Her lecture on lesbian health is one of about two dozen given to third-year medical students on the rotation in ob-gyn. “I tell them, this is probably the only lecture you’re going to get on lesbian health in your whole career, so listen up.” Even in San Francisco, Robertson says some medical students had never met a lesbian or even uttered the word “lesbian.”

“Having lesbian health education as a standard in the medical school curriculum is huge. I’ve finally been asked to write questions on lesbian health for the national board exams,” she says. “I’m seeing awareness of homophobia grow, and I have more speaking invitations than I can accept. That’s a sign that the mainstream is engaging.” Still, she eagerly awaits the day when all lesbians receive sensitive, nonjudgmental, and appropriate health care; in other words, when lesbian medical care gets a completely clean bill of health.

Take Our Word for It

The personal stories shared by these lesbian alumnae (some of whom asked to remain anonymous) suggest both the challenges lesbian patients still face, and the fact that lesbian-friendly healthcare is becoming more common. Healthcare stories from many more alumnae are online at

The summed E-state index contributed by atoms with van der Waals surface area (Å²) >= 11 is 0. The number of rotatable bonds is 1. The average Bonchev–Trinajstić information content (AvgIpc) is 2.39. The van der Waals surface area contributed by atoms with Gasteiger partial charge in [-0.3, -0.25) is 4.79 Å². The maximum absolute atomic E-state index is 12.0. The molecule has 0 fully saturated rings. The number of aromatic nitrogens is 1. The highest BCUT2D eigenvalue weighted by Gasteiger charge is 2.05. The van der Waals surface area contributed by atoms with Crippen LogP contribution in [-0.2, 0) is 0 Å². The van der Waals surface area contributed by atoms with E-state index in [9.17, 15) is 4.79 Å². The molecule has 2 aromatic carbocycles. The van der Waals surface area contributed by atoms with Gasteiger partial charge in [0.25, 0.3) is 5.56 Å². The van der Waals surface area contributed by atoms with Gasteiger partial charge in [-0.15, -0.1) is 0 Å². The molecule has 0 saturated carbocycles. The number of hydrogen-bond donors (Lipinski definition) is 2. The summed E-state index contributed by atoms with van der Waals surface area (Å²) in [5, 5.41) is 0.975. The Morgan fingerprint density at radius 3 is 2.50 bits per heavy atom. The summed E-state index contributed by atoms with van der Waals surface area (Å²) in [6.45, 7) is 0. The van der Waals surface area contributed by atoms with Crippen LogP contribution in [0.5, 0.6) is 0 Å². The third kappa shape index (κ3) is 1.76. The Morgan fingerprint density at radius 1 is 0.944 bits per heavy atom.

• I have stayed away from gynecologists for the past twenty years because of the treatment I received as a gay woman; it was generally snide and inappropriate. Now, some doctors don’t blink or respond negatively, and that’s a huge relief. Because for most of my adult life, I had to worry not only about [my] medical problem, but also about how my sexual orientation would affect the quality of the care I would receive.—Pam Thiele ’70

• I have had relationships with both men and women, yet I was told by a primary-care provider that I did not need to undergo routine Pap-smear testing because I was dating a woman.—Sharon T. Smith ’05

• More than twelve years ago, my partner and I went to the Advanced Reproductive Medical Clinic at the University of Connecticut. It took a year and a half and both of us trying before I became pregnant. We were treated with as much compassion, dignity, and respect as I imagine any other couple encountered.—a 1990 alumna